The Cincinnati Reds have the 2nd overall pick in the June 2016 Major League Baseball draft. It will match their highest pick in the history of the draft (which goes back to 1965). The Reds history of drafting in the top five isn’t exactly strong. The organization has had a pick inside of the top five on five different occasions.
In 1985 the team hit a double grand slam when they drafted Barry Larkin 4th overall. In 1983 the team made their highest pick ever when they selected Kurt Stillwell (3.1 career WAR). The next year they had the 5th overall pick and selected Pat Pacillo (-0.7 career WAR). In 1992 the team selected Chad Mottola (-0.9 career WAR) with the 5th overall pick. Then in 2002, the most recent time the Reds had a top five pick, the team picked Chris Gruler with the third overall pick. Gruler injured his shoulder and never made the Major Leagues.
With the team in a rebuild/retooling/whatever you would like to call it, having the 2nd overall pick is pivotal for accelerating that plan. The 2014 draft already has provided four teams with significant contributions for the White Sox (Carlos Rodon), Cubs (Kyle Schwarber), Phillies (Aaron Nola) and the Mets (Michael Conforto).
The 2016 draft isn’t considered a strong, or necessarily weak draft at the top. What it is right now, is uncertain. The raw talent is there, but no one has really separated themselves at the top just yet with their performance and raw talent. Here’s a quick preview of the players in the MLB Pipeline Top 5 as we enter the season for both college and high school players.
Jason Groome | LHP Barnegat High School (NJ)
A big left hander, listed at 6′ 6″ and 220 lbs. the high schooler features a big fastball and curveball combination. He also has a change up, but it lags behind the other two offerings and needs to keep improving. His season has not started.
AJ Puk | LHP Florida
Another big left handed pitcher, Puk is listed as 6′ 7″ and 230 lbs. He has a fastball that’s touched 98 MPH and sits around 94 MPH. He mixes in an above-average slider and a solid change up. Coming into the season the biggest question was his higher walk rate, Puk walked just over 4.0 batters per 9.0 innings in his first two seasons. He’s made two starts this season for the Gators and has one walk and 11 strikeouts in 6.2 innings.
Alec Hansen | RHP Oklahoma
Hansen throws from the right side, but like the pitchers before him he’s tall, listed at 6′ 7″ and 235 lbs. He sits in the mid 90’s and can touch the upper 90’s with his fastball. He’s got an above-average slider and above-average curveball to go with a solid change up. That hasn’t translated well in 2016 so far as the righty has posted a 9.00 ERA in 4.0 innings over two starts where he has seven walks and six strikeouts.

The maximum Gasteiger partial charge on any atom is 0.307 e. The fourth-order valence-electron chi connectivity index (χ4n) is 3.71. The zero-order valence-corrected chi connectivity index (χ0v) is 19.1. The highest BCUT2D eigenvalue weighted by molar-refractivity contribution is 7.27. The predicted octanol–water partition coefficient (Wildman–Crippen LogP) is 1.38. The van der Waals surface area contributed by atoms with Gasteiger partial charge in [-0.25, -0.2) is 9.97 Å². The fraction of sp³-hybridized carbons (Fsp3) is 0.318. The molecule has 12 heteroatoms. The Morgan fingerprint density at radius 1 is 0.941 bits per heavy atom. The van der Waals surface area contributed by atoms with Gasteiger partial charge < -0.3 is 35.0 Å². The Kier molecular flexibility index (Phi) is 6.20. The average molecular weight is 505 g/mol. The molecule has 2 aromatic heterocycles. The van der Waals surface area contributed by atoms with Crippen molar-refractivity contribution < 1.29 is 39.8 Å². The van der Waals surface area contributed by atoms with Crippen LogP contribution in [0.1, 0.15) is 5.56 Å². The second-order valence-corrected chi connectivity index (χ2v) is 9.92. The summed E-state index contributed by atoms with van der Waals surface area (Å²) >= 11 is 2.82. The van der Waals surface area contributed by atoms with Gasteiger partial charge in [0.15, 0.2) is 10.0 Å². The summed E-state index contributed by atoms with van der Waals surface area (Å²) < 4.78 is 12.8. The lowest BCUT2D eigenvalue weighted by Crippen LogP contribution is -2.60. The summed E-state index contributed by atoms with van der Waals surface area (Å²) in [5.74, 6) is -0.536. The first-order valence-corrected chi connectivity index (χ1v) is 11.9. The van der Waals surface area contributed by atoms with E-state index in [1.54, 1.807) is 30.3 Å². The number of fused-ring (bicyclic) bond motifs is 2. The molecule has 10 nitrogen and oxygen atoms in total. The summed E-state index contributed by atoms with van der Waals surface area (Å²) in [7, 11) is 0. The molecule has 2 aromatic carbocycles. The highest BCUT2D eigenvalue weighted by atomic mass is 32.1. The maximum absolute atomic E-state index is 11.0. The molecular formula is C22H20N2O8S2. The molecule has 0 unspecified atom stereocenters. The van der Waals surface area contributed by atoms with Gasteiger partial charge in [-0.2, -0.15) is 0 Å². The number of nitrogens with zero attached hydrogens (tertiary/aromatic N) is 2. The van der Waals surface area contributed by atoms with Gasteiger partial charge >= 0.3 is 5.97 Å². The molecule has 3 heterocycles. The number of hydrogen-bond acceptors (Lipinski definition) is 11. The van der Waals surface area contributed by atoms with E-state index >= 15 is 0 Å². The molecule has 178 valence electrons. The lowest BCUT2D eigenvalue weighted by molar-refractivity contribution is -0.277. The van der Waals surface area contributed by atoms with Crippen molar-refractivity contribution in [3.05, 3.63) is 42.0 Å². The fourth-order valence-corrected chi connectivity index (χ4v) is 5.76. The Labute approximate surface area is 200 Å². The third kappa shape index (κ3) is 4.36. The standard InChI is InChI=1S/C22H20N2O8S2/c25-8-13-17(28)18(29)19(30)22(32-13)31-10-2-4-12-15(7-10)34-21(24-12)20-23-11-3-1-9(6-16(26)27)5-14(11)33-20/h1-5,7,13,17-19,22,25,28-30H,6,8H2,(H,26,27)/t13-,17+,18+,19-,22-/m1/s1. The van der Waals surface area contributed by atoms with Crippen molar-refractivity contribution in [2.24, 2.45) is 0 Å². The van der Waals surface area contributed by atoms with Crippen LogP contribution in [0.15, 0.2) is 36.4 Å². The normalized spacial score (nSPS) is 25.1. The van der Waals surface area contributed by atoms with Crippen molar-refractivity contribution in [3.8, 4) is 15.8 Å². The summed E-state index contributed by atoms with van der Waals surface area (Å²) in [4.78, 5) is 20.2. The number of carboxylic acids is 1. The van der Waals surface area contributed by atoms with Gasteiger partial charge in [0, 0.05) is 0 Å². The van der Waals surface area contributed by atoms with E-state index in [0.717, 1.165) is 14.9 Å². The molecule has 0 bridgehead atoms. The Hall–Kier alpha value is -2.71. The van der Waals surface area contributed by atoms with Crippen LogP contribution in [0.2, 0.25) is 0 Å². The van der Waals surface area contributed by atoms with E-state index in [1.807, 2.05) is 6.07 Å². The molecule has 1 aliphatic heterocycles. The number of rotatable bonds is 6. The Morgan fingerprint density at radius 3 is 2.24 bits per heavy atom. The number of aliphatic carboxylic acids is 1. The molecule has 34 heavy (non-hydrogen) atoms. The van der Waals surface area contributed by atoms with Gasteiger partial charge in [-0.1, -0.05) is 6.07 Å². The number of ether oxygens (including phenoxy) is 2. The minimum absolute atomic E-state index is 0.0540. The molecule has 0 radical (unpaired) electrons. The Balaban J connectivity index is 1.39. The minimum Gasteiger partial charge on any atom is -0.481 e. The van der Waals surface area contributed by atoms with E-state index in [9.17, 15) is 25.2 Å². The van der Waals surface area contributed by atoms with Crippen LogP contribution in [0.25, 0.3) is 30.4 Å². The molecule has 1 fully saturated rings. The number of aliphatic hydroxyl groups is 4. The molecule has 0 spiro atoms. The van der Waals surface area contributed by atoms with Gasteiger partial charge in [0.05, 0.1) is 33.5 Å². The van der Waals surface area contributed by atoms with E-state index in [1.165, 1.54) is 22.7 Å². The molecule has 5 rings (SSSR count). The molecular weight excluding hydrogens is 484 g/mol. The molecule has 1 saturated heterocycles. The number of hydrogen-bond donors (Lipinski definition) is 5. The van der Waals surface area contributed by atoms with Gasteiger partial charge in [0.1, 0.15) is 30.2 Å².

Riley Pint | RHP St. Thomas Aquinas High School (KS)
Compared to the earlier players, Pint is short at his listed 6′ 4″ and 195 lbs. The right hander sits 93-95 with his fastball and tops out at 99 MPH that he mixes with an above-average slider and a solid change up. The change up doesn’t get used often, but when he does bring it out it’s a solid offering. Control has been a concern in the past. His season won’t start until March 23rd.
Corey Ray | OF Louisville
No one has had a better start to the season than Louisville’s Corey Ray. A true five-tool player, the left handed hitter has destroyed the ball through two weeks for the Cardinals. In 34 plate appearances he’s hit .536/.588/1.143 with four walks, four home runs, three doubles, a triple and six stolen bases. The thing he needed to work on heading into the season was his strikeout-to-walk ratio (24 walks and 60 strikeouts in 2015 – top college hitters almost always walk more than they strikeout and it’s a red flag when they don’t). So far, so good in 2016 with two strikeouts against his four walks in the early going.
It’s still early in the 2016 season with most high schools around the country yet to even begin playing and colleges just two weeks in. A whole lot can change between now and the first week of June. The top of the draft board right now doesn’t look great from a performance standpoint as the two big college pitchers had have some struggles and the two high school pitchers have yet to play. Corey Ray on the flip side has gotten out to a start that stacks up with anyone in the country. We will revisit the 2016 draft in a few weeks with another update on some of the top players in the draft (we will likely check in on these guys as well as some others).